President Samia orders information ministry to lift media ban
Dar es Salaam. President Samia Suluhu Hassan on Tuesday April 6, 2021 ordered the authorities of the Ministry of Information to lift the ban on certain media in a statement that could define her as a Democratic leader who has nothing against freedom of expression.
“I was told that you have revoked the licenses of some media, including some online TV channels. You should lift the ban but tell them to follow the law and government guidelines, ”she said.
She was speaking at an event to take the oath of office for newly appointed permanent secretaries at the State House in Dar es Salaam.
She said that by lifting the bans on certain media, the world would no longer see Tanzania as a country that launches unnecessary attacks on press freedom.
“But make sure whoever gets the green light to operate a media business obeys the law of the land,” she said.
Regulations, she said, must be open and penalties imposed by authorities must comply with the specified offense.
“You shouldn’t ban just because you have the power to do it… Lift bans but make sure they follow government regulations and guidelines,” she said.
Tanzania has a number of laws deemed repressive by media professionals who have seen authorities ban newspapers in recent years.
For example, the Media Services Act of 2016 gives officials the power to shut down media organizations that violate their licenses by confiscating printing machines.
President Samia’s position is a complete departure from that of his predecessor, the late John Magufuli, who formally cautioned the newspapers in 2017.
Speaking at a public rally in Shinyanga in January 2017, Dr Magufuli said “the days are numbered” for newspapers known to incite dissent.
“We will not allow Tanzania to be a dumping ground for inciting (newspaper) content. This will not happen under my administration, ”he declared in January 2017, accusing two newspapers, which he did not name, of seeking to stir up trouble.
“Every time you read them, they’re full of incentive content… their days are numbered,” he said.
The statement shook a number of media outlets, resulting in self-censorship among practitioners.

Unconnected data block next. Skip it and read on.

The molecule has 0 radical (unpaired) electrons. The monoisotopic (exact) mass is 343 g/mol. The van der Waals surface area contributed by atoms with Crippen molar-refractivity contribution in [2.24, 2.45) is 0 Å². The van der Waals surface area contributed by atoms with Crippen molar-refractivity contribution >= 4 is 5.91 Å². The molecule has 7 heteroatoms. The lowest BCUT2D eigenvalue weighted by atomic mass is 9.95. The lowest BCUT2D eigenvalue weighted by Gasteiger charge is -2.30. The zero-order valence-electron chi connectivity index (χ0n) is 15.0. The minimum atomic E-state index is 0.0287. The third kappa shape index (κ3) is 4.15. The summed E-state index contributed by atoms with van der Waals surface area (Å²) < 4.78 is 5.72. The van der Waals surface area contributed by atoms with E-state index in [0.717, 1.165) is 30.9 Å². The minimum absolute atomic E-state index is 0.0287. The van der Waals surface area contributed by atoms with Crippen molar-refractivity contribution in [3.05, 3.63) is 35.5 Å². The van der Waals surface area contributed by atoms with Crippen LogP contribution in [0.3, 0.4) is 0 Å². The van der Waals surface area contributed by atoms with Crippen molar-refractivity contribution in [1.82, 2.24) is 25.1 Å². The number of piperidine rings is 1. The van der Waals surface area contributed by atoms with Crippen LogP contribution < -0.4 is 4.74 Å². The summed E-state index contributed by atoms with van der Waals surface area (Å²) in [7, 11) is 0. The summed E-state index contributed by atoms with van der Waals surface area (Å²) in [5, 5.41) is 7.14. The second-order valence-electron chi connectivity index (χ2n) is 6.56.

Similarly, in March 2019, the Citizen Newspaper was suspended for seven days after it published an article that showed the shilling was depreciating against the US dollar.
In the eyes and in the minds of the authorities of the Ministry of Information, the story was serious enough to warrant a seven-day suspension.
Similarly, in 2017, authorities banned four newspapers for what they described as “spreading false information” and “threatening national security”.
The Mawio newspaper was banned after it ran an article that linked former presidents to controversial mining contracts while Tanzania’s Daima was banned for what authorities called “continued publication of false information” after reporting.
Mwanahalisi was banned for two years after publishing an article comparing Dr Magufuli to opposition politician Tundu Lissu, while Raia Mwema was banned following the publication of an article titled “Magufuli’s presidency risks to fail “.
On April 16, 2020, the Tanzania Communications Regulatory Authority banned Mwananchi newspaper from publishing online for six months. He was also fined 5 million shillings for allegedly publishing false news.
On June 23, the Information Services Department, which registers print media, announced the revocation of Tanzania Daima’s distribution and publication license effective June 24.
The statement accused the publication of violating the law and professional ethics, and banned its dissemination in the country and abroad.